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New 4D Printing Method May Revolutionize Tissue Engineering And Drug Delivery

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3D printed object made from hydrogel shapeshifts after it has been printed.

Engineers at Rutgers, the state university of New Jersey, and the New Jersey Institute of Technology have developed a 4D printing method which may find application in tissue engineering and targeted drug delivery systems.

The 4D printing method uses a hydrogel which can change shape after being 3D printed. The shapeshifting is temperature regulated.

Hydrogels are traditionally used in everyday applications such as contact lenses or diapers. One of their benefits is that they retain their shape despite containing water (hence the name ‘hydro’).

The invention offers huge potential for the 3D bio-printing of organs. Alternatively, it could be used to transport drugs into the body as the gel can contain molecules.

According to Howon Lee, assistant professor in the Department of Mechanical and Aerospace Engineering at Rutgers, there’s even room for soft robotics development using the new method.

“The full potential of this smart hydrogel has not been unleashed until now,” he explains. “We added another dimension to it, and this is the first time anybody has done it on this scale. They’re flexible, shape-morphing materials. I like to call them smart materials.”

Hydrogel shrinks and grows as temperature changes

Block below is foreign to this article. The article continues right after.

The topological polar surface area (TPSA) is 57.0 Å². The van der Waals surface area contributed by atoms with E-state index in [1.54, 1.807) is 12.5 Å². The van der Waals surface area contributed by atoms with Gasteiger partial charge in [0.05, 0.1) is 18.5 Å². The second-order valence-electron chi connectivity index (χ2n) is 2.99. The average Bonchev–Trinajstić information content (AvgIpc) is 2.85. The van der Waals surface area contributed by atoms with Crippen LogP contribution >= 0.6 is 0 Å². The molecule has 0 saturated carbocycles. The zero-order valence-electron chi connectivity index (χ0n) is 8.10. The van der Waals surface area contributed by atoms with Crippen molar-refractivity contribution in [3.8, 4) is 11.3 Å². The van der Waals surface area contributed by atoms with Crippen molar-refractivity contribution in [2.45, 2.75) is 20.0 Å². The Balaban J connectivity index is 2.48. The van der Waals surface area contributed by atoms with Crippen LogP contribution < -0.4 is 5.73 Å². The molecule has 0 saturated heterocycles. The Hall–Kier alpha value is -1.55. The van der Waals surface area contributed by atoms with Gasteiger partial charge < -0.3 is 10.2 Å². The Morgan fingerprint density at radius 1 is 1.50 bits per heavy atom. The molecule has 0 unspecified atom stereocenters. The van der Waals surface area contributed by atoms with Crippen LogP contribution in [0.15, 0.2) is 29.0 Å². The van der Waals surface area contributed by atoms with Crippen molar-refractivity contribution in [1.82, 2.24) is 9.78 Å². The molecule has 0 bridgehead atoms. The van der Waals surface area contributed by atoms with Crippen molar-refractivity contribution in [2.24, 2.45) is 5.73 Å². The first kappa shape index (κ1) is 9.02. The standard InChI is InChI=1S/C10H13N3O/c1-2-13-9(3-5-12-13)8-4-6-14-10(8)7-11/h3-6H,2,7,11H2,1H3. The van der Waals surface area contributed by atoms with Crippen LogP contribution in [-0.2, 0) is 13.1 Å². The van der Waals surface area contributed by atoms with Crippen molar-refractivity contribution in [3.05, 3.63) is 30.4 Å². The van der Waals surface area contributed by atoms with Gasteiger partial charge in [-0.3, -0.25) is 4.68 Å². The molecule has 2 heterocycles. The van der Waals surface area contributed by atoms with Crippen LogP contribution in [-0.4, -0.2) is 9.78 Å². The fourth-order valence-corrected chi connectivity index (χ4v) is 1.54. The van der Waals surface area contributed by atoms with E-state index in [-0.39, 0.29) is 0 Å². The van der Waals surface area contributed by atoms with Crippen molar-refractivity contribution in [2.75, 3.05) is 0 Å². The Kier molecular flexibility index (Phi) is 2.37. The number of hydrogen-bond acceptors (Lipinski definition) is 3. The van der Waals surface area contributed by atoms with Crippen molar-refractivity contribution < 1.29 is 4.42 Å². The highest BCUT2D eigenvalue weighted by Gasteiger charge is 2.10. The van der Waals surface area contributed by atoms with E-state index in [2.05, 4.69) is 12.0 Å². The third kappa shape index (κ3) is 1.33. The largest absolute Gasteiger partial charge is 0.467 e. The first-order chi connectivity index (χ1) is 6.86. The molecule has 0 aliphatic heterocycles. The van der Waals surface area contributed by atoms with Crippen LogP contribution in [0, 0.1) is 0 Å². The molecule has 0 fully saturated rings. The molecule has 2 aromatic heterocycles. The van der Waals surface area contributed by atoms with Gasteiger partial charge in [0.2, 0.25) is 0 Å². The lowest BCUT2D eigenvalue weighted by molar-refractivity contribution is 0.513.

Up until now, the use of hydrogel manufacturing has focused on using 2D methods such as lithography or molding techniques.

The latest study published in Scientific Reports by Lee and his colleagues highlights a new application for lithography methods to shape 3D objects.

As part of their testing, the engineers printed layers of a specialist resin to create a 3D object. The resin consisted of a hydrogel to act as a binder, as well as a light-activated bonding chemical and a controlling dye.

During testing, the researchers found that the hydrogel would retain more water and consequently grow at temperatures below 32 degrees Celsius. At higher temperatures, the gel would expel water and shrink.

That means, even the smallest objects such as human hair can be printed and subsequently grown in size.

Lee adds: “If you have full control of the shape, then you can program its function. I think that’s the power of 3D printing of shape-shifting material. You can apply this principle almost everywhere.”


Schematic of 3D hydrogel printing. (Image: Scientific Reports/Nature.com)

Source: Rutgers & Nature

Website: LINK

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